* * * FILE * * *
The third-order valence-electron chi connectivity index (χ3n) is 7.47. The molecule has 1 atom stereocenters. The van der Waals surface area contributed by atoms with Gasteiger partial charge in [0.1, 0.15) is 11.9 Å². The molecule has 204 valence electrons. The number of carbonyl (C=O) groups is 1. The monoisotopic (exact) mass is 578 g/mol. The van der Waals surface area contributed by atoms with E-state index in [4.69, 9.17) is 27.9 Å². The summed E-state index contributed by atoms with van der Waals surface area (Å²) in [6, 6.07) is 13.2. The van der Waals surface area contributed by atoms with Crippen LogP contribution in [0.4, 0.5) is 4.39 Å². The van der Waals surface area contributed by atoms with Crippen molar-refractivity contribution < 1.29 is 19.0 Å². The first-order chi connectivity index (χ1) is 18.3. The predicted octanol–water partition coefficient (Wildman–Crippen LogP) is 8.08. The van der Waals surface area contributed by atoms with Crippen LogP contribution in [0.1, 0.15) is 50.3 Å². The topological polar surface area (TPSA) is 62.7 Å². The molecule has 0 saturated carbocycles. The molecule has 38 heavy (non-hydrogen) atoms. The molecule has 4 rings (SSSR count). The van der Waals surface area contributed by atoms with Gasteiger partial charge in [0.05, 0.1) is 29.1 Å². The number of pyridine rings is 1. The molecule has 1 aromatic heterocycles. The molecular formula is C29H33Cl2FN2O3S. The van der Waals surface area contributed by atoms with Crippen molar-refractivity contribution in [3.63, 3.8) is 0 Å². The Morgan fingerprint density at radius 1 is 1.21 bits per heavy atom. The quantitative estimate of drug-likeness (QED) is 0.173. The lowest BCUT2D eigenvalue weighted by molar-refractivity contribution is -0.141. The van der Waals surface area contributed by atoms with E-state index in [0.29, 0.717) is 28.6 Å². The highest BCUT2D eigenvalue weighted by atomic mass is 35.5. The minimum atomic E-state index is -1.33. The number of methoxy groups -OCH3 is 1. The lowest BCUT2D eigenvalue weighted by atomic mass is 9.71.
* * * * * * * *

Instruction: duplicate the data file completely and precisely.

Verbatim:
The third-order valence-electron chi connectivity index (χ3n) is 7.47. The molecule has 1 atom stereocenters. The van der Waals surface area contributed by atoms with Gasteiger partial charge in [0.1, 0.15) is 11.9 Å². The molecule has 204 valence electrons. The number of carbonyl (C=O) groups is 1. The monoisotopic (exact) mass is 578 g/mol. The van der Waals surface area contributed by atoms with E-state index in [4.69, 9.17) is 27.9 Å². The summed E-state index contributed by atoms with van der Waals surface area (Å²) in [6, 6.07) is 13.2. The van der Waals surface area contributed by atoms with Crippen LogP contribution in [0.4, 0.5) is 4.39 Å². The van der Waals surface area contributed by atoms with Crippen molar-refractivity contribution < 1.29 is 19.0 Å². The first-order chi connectivity index (χ1) is 18.3. The predicted octanol–water partition coefficient (Wildman–Crippen LogP) is 8.08. The van der Waals surface area contributed by atoms with Crippen LogP contribution in [0.1, 0.15) is 50.3 Å². The topological polar surface area (TPSA) is 62.7 Å². The molecule has 0 saturated carbocycles. The molecule has 38 heavy (non-hydrogen) atoms. The molecule has 4 rings (SSSR count). The van der Waals surface area contributed by atoms with Gasteiger partial charge in [0.05, 0.1) is 29.1 Å². The number of pyridine rings is 1. The molecule has 1 aromatic heterocycles. The molecular formula is C29H33Cl2FN2O3S. The van der Waals surface area contributed by atoms with Crippen molar-refractivity contribution in [3.63, 3.8) is 0 Å². The Morgan fingerprint density at radius 1 is 1.21 bits per heavy atom. The quantitative estimate of drug-likeness (QED) is 0.173. The lowest BCUT2D eigenvalue weighted by molar-refractivity contribution is -0.141. The van der Waals surface area contributed by atoms with E-state index in [0.29, 0.717) is 28.6 Å². The highest BCUT2D eigenvalue weighted by atomic mass is 35.5. The minimum atomic E-state index is -1.33. The number of methoxy groups -OCH3 is 1. The lowest BCUT2D eigenvalue weighted by atomic mass is 9.71.